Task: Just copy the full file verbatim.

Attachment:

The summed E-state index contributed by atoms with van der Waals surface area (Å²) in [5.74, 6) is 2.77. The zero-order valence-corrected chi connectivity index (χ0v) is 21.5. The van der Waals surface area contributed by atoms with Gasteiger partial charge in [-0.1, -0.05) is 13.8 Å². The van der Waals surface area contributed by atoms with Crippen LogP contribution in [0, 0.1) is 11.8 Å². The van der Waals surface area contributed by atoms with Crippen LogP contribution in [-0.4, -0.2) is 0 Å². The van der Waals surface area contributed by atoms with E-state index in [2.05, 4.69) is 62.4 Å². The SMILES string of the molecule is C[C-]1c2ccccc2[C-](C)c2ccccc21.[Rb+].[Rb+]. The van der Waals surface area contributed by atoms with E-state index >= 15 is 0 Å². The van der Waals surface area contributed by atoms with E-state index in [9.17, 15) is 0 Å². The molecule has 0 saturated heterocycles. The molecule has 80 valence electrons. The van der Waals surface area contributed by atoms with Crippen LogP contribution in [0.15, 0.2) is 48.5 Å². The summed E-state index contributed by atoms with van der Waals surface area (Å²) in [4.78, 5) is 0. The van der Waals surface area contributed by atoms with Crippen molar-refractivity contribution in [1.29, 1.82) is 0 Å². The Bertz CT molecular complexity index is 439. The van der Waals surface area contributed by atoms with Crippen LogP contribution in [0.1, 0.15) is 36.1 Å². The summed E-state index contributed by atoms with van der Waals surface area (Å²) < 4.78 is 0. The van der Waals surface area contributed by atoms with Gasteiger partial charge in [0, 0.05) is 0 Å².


The summed E-state index contributed by atoms with van der Waals surface area (Å²) in [5.74, 6) is 2.77. The zero-order valence-corrected chi connectivity index (χ0v) is 21.5. The van der Waals surface area contributed by atoms with Gasteiger partial charge in [-0.1, -0.05) is 13.8 Å². The van der Waals surface area contributed by atoms with Crippen LogP contribution in [0, 0.1) is 11.8 Å². The van der Waals surface area contributed by atoms with Crippen LogP contribution in [-0.4, -0.2) is 0 Å². The van der Waals surface area contributed by atoms with E-state index in [2.05, 4.69) is 62.4 Å². The SMILES string of the molecule is C[C-]1c2ccccc2[C-](C)c2ccccc21.[Rb+].[Rb+]. The van der Waals surface area contributed by atoms with E-state index >= 15 is 0 Å². The van der Waals surface area contributed by atoms with E-state index in [9.17, 15) is 0 Å². The molecule has 0 saturated heterocycles. The molecule has 80 valence electrons. The van der Waals surface area contributed by atoms with Crippen LogP contribution in [0.15, 0.2) is 48.5 Å². The summed E-state index contributed by atoms with van der Waals surface area (Å²) in [4.78, 5) is 0. The van der Waals surface area contributed by atoms with Crippen molar-refractivity contribution in [1.29, 1.82) is 0 Å². The Bertz CT molecular complexity index is 439. The van der Waals surface area contributed by atoms with Crippen LogP contribution in [0.1, 0.15) is 36.1 Å². The summed E-state index contributed by atoms with van der Waals surface area (Å²) < 4.78 is 0. The van der Waals surface area contributed by atoms with Gasteiger partial charge in [0, 0.05) is 0 Å².